Totally Recalled



The saddest thing about a movie like Total Recall is to see so much talent, energy, and dough-re-mi has gone into what winds up being a simple chase movie. At the least the original had a balance of silliness and violence that kept you on your toes. That’s what’s wrong with so many big cartoon movies like this: they come into the theaters dripping with pretension. A movie like Batman, Spider-Man, Total Recall, etc. is fundamentally a carnival ride for the eyes. But even if the movie-makers agreed, they’d have to give us new thrills. What we get here are the same old thrills. The synthetic cops look like second-cousins to Darth Vader’s storm troopers. The vertical city looks like a cross between the worlds of Blade Runner and Minority Report. In fact, at one point, I think I even saw the billboard that is a critical element of MR. Is that a case of homage or let’s-just-see-what-we’ve-got-in-the-warehouse? Even the Inception trombones have been pressed into service again.

We know the story, if not from the original short story (Philip K. Dick‘s “We Can Dream It for You Wholesale”) then from the original movie and if not from the original movie, then from the trailer for this one, which gives the whole game away. So why does it take so long for poor Colin Farrell to figure out what’s happened to him?

The movie’s big question is about identity. Who am I really? The bored factory worker? The legendary freedom fighter? Or someone else? But like most big dumb movies, this one has only a flicker of an idea, to give the characters something to talk about between chases.

There’s a long tradition of this kind of movie–the normal person who wakes up to the fact that he or she’s actually a spy with mad skills and a  license to kill. (Can anyone say “Bourne”?) For my money, the best in the genre is Geena Davis‘s The Last Good Kiss. (“Chef’s do that!”)

Colin Farrell, a fine actor, does a creditable job in the lead with a combination of vulnerability and chop-socky smarts. But the best performance is by Kate Beckwith, who plays his wife. In the original movie, if I remember correctly, the character has a brief, surprising scene. Here she’s the hero’s non-stop nemesis with a combination of menace, coquetry, and pure pissed-offedness.

The city, too, is an elaborately realized look at a world where space is at a premium, with skyscrapers and elevated highways stacked on top of each other. The movie has two major chases–one on top of and inside flying cars and the other on top of and inside flying elevators. They play out a little too much like a three-dimensional game of Frogger, though the elevator chase is more inventive.

The movie gives us better digital effects than the original, but you can’t help asking why someone thought this trip was necessary.


Well Met by Moonrise Kingdom



I’m late in reviewing Wes Anderson’s Moonrise Kingdom, but the movie’s been on my mind, despite the fact that I saw it a couple of months ago, which gives you some idea of how good I think it is. Most movies, after all, disappear into vapor as soon as you leave the theater.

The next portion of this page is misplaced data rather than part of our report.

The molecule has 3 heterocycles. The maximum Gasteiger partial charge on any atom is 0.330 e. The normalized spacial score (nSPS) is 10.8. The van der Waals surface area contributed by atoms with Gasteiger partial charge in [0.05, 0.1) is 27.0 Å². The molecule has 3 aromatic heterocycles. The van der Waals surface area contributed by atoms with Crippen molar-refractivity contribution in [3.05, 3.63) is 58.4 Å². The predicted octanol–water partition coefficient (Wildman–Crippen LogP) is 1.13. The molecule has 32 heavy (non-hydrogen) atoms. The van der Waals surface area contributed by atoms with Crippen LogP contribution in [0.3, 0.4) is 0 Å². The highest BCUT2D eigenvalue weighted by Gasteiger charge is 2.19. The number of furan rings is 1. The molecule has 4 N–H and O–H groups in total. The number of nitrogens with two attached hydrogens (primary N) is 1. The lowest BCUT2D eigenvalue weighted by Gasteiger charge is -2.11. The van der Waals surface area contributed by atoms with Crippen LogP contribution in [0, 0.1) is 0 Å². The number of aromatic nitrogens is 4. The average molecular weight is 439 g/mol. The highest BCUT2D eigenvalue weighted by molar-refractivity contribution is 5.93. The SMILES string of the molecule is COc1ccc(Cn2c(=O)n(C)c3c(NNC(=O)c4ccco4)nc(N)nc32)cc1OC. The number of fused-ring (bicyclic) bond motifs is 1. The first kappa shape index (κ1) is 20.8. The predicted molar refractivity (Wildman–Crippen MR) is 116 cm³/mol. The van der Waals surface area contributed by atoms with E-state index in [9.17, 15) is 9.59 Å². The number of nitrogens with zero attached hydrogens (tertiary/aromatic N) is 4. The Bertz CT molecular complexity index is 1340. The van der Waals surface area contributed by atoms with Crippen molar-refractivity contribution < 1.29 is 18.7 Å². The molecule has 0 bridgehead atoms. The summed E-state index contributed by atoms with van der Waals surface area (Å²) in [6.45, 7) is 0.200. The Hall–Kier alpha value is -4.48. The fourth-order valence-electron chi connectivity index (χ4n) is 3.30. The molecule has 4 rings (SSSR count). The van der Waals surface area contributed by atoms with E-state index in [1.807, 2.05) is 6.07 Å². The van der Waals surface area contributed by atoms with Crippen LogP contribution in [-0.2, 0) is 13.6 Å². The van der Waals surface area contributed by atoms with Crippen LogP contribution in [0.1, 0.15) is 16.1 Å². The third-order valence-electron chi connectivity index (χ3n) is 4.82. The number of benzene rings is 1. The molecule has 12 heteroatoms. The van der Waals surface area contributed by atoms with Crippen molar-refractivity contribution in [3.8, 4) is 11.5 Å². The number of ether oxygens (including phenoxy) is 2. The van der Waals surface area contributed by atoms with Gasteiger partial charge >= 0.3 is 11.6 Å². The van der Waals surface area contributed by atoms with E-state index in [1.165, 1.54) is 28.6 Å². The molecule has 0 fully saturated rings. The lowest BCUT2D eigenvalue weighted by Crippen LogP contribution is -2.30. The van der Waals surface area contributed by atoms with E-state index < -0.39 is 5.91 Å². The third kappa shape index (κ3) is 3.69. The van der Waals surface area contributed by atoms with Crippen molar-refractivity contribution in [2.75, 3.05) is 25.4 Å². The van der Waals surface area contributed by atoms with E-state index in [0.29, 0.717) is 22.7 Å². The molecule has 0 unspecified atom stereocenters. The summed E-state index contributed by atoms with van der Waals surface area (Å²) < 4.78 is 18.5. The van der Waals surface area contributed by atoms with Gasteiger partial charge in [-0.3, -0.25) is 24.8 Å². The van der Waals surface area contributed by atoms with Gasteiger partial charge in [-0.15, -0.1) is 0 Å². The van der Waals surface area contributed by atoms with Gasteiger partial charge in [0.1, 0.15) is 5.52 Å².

You’ve got to go to a Wes Anderson movie in the right mood. Don’t go when you’re tired or when you’re angry or, as I did, when you’re trying to escape the worst drought in the  history of the universe. And don’t go expecting to see a well-plotted, well-acted movie with high production values. It ain’t about those things.

To paraphrase Dylan Thomas, go playfully into that good movie.

It’s a movie, like Anderson’s masterpiece, The Royal Tennenbaums, about the struggle to find a place in the world. Anderson’s primary characters are, in some fundamental sense, parentless, like the children in the fairy tales his characters read. Here Suzy’s parents seem barely aware of each other, their large, rambling house providing separation, so much so that family members must be called to the dinner table by bullhorn.

It’s not surprising that, in a family that lacks passion, humor, or even simple friendliness, the daughter who runs away is lured by an adventurous boy who wants to create a world in which those missing elements exist. In effect, she and her nominal boyfriend create a box for those missing elements, then stare inside, hoping they’ll appear. The young runaways aren’t really in love; they’re like alien lab techs trying to emulate human behavior. Inevitably they will be caught and forced to return to their lives. Anderson doesn’t reach for traditional climaxes, but there’s a moment when Sam’s scoutmaster passes judgment on Sam’s tent-making skills that is as warm and life-affirming as anything you’ll find in movies that make more overt attempts to tug the heartstrings.

It’s a movie where children play at being adults, perhaps because the adults in their lives are also playing at being adults. Anderson’s movies are all about their quirky tone, and this one’s a dry social satire. It dares you not to get the joke, as if a group of bored summer campers decided to mount a production of Terrence Malick’s Badlands, another movie about ill-fated lovers.

In the end, their adventure behind them, Sam creates something that seems to say that perhaps only in art can we have the kind of life that rises above the annoyances, inadequacies, and disappointments of so-called adult life.


The Dark Knight Rises . . . and Falls

The circus has come to town again. I mean that particular combination of spectacle and bombast that is a Christopher Nolan production, where concept is more important than character, and don’t look too closely at the concept or it will fall apart.


The Dark Knight Rises is the third in Nolan’s trilogy of Batman movies, which brought a much-needed redesign to what had become an undernoirished franchise. Once again, an arch-villain is about to take over Gotham City and, we assume, the world. Who can save us? Only The Batman. But like Achilles in the beginning of The Iliad, he spends the first act of the movie moping in his tent–er, I mean in his multi-million-dollar mansion.